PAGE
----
Earth observations show Europe's natural wealth in steep decline
In March 2018, French scientists reported a steep decline in the country's bird populations, primarily as a result of agricultural activity. Causes include the increase in monoculture, detrimental land-use policies and, perhaps most importantly, the growth in the use of powerful pesticides such as neonicotinoids, which, by killing off insects, reduces the bird population by reducing the food available to them.
With an average decline of 33%, a host of once-common farmland bird species is disappearing—the grey partridge, the Eurasian skylark, the meadow pipit and many others. Although devastating, this news was no surprise to scientists at Ecopotential, an ecosystem monitoring project that tracks protected areas around the world to analyse environmental shifts.
As part of their work, researchers analysed data from the Camargue natural reserve near Arles in southern France. Sandwiched between the Mediterranean sea and the mouth of the Rhone, the wetland reserve is Western Europe's largest river delta. Surrounded by a large cultivated area, the Camargue wetlands have been a haven for wildlife and birds since becoming a protected area in 1927. Now, however, a combination of agriculture and rising sea levels are damaging Camargue's pristine wetlands, home to dozens of bird species and France's only breeding colony of flamingos.
Ecopotential uses satellite data from powerful Sentinel satellites launched by the European Space Agency in 2014, which allows researchers to observe minute variations in protected habitats with sensors that can focus on areas as small as 10 square metres.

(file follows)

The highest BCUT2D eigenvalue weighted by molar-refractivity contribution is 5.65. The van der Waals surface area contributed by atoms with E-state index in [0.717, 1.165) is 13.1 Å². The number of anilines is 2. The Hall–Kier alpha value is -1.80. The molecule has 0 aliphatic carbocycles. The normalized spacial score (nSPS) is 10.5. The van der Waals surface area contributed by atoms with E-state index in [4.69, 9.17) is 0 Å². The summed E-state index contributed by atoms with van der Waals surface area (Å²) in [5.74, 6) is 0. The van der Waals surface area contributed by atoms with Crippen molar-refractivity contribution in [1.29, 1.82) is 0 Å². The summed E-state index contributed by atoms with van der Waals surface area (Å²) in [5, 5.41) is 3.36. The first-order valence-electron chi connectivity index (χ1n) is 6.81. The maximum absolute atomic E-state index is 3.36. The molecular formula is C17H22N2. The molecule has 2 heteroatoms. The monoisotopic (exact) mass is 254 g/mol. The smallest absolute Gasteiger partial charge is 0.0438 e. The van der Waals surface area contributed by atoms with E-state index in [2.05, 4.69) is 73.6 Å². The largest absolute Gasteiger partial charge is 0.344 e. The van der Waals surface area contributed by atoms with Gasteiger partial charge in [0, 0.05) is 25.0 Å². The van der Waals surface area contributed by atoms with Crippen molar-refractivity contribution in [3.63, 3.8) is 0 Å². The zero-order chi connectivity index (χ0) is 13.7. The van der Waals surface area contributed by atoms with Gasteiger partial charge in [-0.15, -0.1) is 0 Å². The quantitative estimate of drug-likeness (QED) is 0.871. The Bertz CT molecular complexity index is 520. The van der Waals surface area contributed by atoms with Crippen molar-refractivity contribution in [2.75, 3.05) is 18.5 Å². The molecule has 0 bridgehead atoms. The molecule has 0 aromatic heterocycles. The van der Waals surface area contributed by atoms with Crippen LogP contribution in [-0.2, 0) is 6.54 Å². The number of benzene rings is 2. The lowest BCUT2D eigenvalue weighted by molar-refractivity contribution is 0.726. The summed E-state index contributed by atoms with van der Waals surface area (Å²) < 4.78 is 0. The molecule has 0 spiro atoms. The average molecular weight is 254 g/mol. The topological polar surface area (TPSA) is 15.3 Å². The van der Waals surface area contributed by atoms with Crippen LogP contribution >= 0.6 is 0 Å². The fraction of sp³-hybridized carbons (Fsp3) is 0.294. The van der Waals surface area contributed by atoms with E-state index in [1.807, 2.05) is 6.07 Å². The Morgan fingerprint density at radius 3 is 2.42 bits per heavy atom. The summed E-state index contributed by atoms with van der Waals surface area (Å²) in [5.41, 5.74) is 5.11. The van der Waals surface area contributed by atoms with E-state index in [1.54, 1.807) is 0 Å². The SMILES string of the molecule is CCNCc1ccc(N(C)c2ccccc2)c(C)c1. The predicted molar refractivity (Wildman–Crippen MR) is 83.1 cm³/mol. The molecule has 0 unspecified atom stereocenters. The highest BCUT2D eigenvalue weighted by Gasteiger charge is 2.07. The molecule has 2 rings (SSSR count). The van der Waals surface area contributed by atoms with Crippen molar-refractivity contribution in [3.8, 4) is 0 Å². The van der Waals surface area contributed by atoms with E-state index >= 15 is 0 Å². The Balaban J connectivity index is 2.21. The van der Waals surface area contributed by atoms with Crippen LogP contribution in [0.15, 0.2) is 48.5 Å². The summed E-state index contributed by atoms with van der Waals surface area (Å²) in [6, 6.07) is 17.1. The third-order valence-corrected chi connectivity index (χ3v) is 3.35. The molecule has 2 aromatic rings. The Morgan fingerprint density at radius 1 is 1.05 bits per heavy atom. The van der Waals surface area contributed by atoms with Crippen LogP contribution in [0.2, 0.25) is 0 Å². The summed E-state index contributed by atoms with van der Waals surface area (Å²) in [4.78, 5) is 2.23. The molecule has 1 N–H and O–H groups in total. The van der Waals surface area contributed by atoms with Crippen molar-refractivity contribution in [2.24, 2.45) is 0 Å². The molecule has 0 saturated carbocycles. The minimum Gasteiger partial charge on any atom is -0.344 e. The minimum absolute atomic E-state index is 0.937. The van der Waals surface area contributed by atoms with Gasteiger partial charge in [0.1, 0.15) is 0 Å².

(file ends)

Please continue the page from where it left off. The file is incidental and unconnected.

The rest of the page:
Dr. Antonello Provenzale, director of the Institute of Geosciences and Earth Resources in Pisa, Italy, is the project's coordinator. The scientific community has used satellite imagery for at least 30 years, he says, but this project integrates the data with local measurements to create rich maps of information that give practical help to those working on the ground.
'The resolution provided by Sentinels allows us to look at the fine grain of the ecosystems,' Dr. Provenzale said. 'What is new is the way we use the information, blending it with the in-situ field measurements and simulation models.'
Environmental change is happening more quickly than the researchers had envisaged, with protected areas—and the species they shelter—under pressure from a number of different angles at once.
Climate change isn't the only problem, although it is significant. Increased use of land for agriculture, encroachment by invasive species and poaching are combining to accelerate its impact.
The trajectory of the tropical tiger mosquito, a pest responsible for transmitting illnesses like dengue fever and the Zika virus, is one example. The insect made its way to Europe from Southeast Asia by train, boat and even car, independent of climate change—but the fact that it found a warm and convenient place to breed enabled it to gain a foothold in Europe.